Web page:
Marian Hossa had a goal and two assists as the Ottawa Senators erased a two-goal deficit and posted a 4-2 victory over the Flyers in the opener of their Eastern Conference semifinal series.
After scoring just two goals in last season's five-game quarterfinal loss to Ottawa, the Flyers matched that total less than 11 minutes into the game with tallies on their first two shots.
Seven days after eliminating the New York Islanders in five games, Lalime shook off the rust and was impenetrable thereafter, stopping the last 23 shots he faced.
The Senators aided Lalime by storming out in the second period and scoring three times in a 6:58 span. Captain Daniel Alfredsson's power-play goal put Ottawa ahead, 3-2, at 9:32.
Hossa posted his best career playoff performance, evening the game with his fourth postseason goal before setting up Ottawa's final two tallies.
Defenseman Zdeno Chara added a goal and an assist for the Senators, who improved to 2-11 all-time in the playoffs when trailing after one period.
Tony Amonte and Sami Kapanen scored for Philadelphia, which allowed just two shots in both the first and third periods.
Game Two is Sunday in Ottawa.
Coming off a grueling seven-game quarterfinal series against Toronto that included three multi-overtime contests, the Flyers appeared no worse for wear at the start.
Just 79 seconds into the game, Amonte took a feed from Jeremy Roenick in the neutral zone, cut across the blue line and wristed a shot from the left faceoff circle that sailed over Lalime's left shoulder.
It was Amonte's first postseason goal since scoring for Chicago on April 26, 1997 against Colorado, a span of 13 games.
Ottawa recorded its first shot - and just the second of the game - at 7:59, when rookie defenseman Anton Volchenkov's wrister easily was stopped by Roman Cechmanek. But the Flyers grabbed a 2-0 lead on the next shot.
Roenick drifted toward the net from the left boards before losing control of the puck. While sliding to block a potential shot, defenseman Karel Rachunek inadvertently pushed the puck to Kapanen, who snapped it from the left circle past Lalime's glove side at 10:48.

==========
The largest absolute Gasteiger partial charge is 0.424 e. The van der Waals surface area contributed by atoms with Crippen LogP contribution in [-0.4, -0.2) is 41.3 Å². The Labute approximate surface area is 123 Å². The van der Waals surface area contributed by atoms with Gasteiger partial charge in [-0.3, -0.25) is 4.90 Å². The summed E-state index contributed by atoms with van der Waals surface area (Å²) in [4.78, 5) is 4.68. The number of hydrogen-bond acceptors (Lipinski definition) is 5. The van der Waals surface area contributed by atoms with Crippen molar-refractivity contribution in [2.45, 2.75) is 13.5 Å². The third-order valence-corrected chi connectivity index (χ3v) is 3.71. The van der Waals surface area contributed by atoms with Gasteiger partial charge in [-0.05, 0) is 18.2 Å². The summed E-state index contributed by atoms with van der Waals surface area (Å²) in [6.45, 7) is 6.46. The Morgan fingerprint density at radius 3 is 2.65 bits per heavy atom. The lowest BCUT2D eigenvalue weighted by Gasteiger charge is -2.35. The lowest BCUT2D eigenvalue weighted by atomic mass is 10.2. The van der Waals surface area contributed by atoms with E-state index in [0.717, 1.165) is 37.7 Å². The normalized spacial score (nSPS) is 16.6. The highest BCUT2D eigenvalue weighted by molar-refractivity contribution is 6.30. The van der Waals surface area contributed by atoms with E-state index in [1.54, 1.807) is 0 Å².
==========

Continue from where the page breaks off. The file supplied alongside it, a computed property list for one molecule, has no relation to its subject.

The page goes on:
"They were some nice shots," Lalime said. "They got some good scoring chances, they put it in right off the bat. We were a little rusty, I think, in the beginning. ... Just like against the Islanders, we didn't come out that strong."
"They made some good plays to score their two goals," Alfredsson added. "It looked really dark at the time, but we felt fresh."
Limited to one more shot the rest of the period, the Senators wasted little time in the second showing why they were the regular season's best team.
Off a give-and-go with Bryan Smolinski, Martin Havlat wristed a shot from the top of the slot that glanced off defenseman Kim Johnsson's right skate and slipped between Cechmanek's pads at 2:34 to halve the deficit.
"I was able to get Marty a pass," Smolinski said. "He's a very creative guy and anytime you can get the puck to him or Hoss, they're gonna do some damage."
Justin Williams' backhand chance from low in the right circle at 4:21 was denied by Lalime, allowing Hossa to draw Ottawa even with a brilliant individual effort just over a minute later.
After circling the Flyers' zone with the puck and making a pass, Hossa parked himself at the left side of the net. When defenseman Curtis Leschyshyn's shot hit Johnsson, Hossa pounced on it and put a backhander under Cechmanek near the left goalpost at 5:33.
"We know we didn't have a good start, we were sleepy and rusty," Hossa said. "We know we couldn't get any worse, we could only get better. We then started to play a simple game by putting the puck in deep and outskating them."
Philadelphia's fortunes hit bottom when Ottawa needed just four seconds to convert a power-play chance and take the lead.